873. Somateria mollissima

873. Eider.
Somateria mollissima (Linn.), Syst. Nat. i. p. 198 (1766) ; (Naum.), xii. p. 252, Taf. 321 Hewitson, ii. p. 414, pl. cxv. fig. 3 ; Gould, B. of E. v. pl. 374 ; id. B. of Gt. Brit. v. pl. 26 ; Dresser, vi. p. 629, pl. 445 ; Salvadori, Oat. B. Br. Mus. xxvii. p. 425 ; Saunders, p. 459 ; Lilford, vii. p. 123, pl. 52.
Morillon, Eider, French ; Eidergans, German ; Eidereend, Dutch ; Edderand, Dan. ; Ejdergas, Estegg, Norweg. ; Ejder, Swed. AEdur, Icel. ; male Bliki, Handa, Lapp. ; Haahka, Finn. ; Gagka Normota, Russ.
Male ad. (Norway). Crown, forehead, and a wedge half-way to the nostrils black ; a white line on the sides of the crown, nape and hind portion of the auricular region pale sea-green ; cheeks, sides of neck, back, lesser and median tail-coverts white ; lower back, rump, upper tail-coverts, and greater wing-coverts black ; quills blackish brown, the inner secondaries sickle-shaped and white ; tail greyish brown ; throat white tinged with yellow on the lower part ; upper breast pale stone-colour ; rest of under parts black with a white patch on each side of the rump ; bill dull yellowish olivaceous ; legs light olive-green ; iris brown. Culmen 2.3, wing 11.6, tail 4.0, tarsus 1.75 inch. The female is dark brown barred and marked with sandy rufous, the sides of face and throat sandy, speckled with black ; two white alar bars ; middle of abdomen greyish brown with traces of black cross-bars. In the summer the male is chiefly dark brown or blackish, retaining the white only on the wing-coverts.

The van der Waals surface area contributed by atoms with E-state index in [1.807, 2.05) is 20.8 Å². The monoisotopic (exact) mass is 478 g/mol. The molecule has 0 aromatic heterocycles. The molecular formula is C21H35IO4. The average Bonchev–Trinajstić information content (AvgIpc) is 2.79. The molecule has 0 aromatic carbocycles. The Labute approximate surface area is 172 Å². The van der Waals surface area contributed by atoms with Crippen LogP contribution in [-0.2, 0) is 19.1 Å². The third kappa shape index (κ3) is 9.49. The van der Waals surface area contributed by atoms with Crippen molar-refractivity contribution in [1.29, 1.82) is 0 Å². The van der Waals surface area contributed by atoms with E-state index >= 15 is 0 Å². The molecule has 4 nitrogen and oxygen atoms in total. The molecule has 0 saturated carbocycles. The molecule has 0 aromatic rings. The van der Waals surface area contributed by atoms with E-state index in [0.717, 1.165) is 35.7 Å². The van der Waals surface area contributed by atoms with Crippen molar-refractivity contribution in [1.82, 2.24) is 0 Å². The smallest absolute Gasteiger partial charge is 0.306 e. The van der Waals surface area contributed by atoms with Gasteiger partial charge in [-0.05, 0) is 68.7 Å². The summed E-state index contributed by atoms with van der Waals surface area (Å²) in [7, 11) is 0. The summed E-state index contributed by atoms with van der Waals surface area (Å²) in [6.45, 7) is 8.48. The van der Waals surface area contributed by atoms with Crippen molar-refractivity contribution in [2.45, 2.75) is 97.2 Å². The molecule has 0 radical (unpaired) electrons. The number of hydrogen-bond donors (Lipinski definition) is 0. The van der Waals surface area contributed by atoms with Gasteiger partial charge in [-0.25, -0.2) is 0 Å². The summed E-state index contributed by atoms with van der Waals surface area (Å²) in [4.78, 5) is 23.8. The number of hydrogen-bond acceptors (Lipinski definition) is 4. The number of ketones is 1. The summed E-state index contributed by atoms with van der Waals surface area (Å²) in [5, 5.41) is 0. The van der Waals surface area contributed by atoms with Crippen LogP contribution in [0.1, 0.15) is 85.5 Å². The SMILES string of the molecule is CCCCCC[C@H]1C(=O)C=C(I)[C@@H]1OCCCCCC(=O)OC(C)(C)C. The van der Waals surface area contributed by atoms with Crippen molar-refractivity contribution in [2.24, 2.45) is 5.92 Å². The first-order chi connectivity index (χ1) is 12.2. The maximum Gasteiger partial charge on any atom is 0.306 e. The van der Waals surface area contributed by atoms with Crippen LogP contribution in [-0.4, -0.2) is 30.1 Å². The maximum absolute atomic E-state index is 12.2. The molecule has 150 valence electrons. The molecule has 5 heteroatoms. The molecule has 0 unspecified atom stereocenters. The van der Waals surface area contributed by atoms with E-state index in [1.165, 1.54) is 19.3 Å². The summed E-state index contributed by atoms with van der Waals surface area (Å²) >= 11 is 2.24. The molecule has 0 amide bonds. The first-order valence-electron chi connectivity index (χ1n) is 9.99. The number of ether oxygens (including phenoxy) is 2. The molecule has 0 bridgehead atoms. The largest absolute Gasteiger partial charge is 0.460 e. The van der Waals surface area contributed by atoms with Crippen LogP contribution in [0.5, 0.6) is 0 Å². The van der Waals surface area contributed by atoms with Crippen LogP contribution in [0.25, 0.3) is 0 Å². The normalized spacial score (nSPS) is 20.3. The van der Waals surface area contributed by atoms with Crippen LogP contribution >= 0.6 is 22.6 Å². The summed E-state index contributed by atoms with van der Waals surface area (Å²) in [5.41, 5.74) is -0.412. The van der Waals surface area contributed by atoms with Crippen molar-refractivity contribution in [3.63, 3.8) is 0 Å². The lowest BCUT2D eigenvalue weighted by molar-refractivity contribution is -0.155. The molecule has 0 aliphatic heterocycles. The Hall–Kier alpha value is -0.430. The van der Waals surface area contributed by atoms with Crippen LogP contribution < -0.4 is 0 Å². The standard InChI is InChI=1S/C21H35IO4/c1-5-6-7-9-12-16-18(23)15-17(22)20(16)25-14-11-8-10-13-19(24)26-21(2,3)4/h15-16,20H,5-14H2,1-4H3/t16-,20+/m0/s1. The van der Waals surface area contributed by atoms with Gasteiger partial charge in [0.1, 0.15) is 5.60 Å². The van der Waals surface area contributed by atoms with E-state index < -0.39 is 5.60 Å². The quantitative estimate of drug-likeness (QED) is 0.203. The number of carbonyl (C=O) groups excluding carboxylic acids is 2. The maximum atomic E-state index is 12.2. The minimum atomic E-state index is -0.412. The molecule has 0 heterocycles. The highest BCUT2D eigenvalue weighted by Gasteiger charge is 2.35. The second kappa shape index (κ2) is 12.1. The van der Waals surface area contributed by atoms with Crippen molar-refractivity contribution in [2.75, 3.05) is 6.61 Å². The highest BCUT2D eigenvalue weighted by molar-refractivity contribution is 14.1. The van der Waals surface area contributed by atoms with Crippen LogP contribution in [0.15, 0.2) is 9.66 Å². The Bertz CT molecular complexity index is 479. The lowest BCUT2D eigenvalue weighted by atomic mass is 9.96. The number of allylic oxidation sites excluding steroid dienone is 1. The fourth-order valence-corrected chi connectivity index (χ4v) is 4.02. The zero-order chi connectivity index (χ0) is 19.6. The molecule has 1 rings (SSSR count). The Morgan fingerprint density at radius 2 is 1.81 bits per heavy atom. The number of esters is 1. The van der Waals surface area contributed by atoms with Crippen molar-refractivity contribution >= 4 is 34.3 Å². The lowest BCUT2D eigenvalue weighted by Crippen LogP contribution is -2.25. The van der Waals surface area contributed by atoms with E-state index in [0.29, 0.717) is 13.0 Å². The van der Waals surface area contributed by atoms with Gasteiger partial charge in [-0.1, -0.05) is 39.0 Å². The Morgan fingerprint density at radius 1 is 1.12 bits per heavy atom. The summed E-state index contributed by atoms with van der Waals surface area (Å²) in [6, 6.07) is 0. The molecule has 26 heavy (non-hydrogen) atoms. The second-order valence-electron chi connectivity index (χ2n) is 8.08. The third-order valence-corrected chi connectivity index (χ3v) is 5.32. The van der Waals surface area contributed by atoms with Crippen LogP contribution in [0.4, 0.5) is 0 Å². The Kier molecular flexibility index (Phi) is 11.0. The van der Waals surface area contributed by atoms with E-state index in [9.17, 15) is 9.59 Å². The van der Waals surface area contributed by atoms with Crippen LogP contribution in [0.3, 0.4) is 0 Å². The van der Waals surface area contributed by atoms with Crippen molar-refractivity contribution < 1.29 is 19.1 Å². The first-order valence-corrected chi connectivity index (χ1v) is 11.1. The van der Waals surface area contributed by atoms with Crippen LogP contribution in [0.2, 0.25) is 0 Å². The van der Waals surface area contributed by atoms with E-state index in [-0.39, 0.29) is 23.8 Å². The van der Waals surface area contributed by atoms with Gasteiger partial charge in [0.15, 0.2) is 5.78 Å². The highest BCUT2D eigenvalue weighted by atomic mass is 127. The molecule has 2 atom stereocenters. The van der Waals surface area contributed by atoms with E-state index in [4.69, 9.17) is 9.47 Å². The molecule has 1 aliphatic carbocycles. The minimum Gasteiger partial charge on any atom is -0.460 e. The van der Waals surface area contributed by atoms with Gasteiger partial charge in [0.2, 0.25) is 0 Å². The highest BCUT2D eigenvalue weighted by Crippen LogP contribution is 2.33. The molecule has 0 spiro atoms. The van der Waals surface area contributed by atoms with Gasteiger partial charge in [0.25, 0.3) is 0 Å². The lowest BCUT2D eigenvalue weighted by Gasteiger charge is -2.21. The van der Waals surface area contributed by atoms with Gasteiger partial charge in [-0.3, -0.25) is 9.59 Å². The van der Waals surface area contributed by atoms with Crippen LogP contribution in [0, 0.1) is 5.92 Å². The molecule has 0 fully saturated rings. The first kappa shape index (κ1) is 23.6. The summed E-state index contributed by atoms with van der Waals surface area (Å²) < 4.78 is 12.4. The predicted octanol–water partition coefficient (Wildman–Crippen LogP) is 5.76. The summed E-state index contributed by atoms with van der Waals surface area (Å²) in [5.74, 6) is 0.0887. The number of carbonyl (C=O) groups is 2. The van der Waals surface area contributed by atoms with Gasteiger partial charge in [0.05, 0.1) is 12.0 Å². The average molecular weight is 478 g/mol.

Hab. Europe, in the northern portions up to the northern end of the Gulf of Bothnia and the Arctic Ocean ; Iceland ; the Faeroes ; Spitsbergen ; occurs in winter on the coasts of continental Europe and has been obtained as far south as the Mediterranean ; Northern Asia east to the Yenesei. The form inhabiting Greenland and eastern Arctic America (S. borealis, Brehm) is doubtfully distinct. On the Atlantic coasts of N. America it is replaced by S. dresseri, Sharpe, differing but little in having the angle on the side of the forehead broad and rounded, and the black of the head bordered beneath by pale green for nearly its entire length.
Inhabits the sea-coasts, being but seldom found inland, and feeds on crustaceans, mussels, marine insects, &c., which it obtains chiefly by diving. The call-note of the male is a toler┬Čably loud ah-oh, and that of the female a loud crock-crock. It breeds chiefly on islands off the sea-coast, and being in many places protected during the breeding season, is then very tame and confiding. The nest is a mere depression on the soil under a juniper bush or a stone, lined with twigs, bits of seaweed, and down, and it readily nests in places especially prepared for it, and its eggs and down are valuable commodities in Iceland and Norway. The eggs, 5 to 7, sometimes 8, in number, are greenish grey, and measure about 3.0 by 2.0.

A Manual Of Palaearctic Birds
Dresser, Henry Eeles. A Manual of Palaearctic Birds. Vol. 2. 1903.
Title in Book: 
873. Somateria mollissima
Book Author: 
H. E. Dresser
Page No: 
Common name: 
Common Eider
Somateria mollissima
Vol. 2

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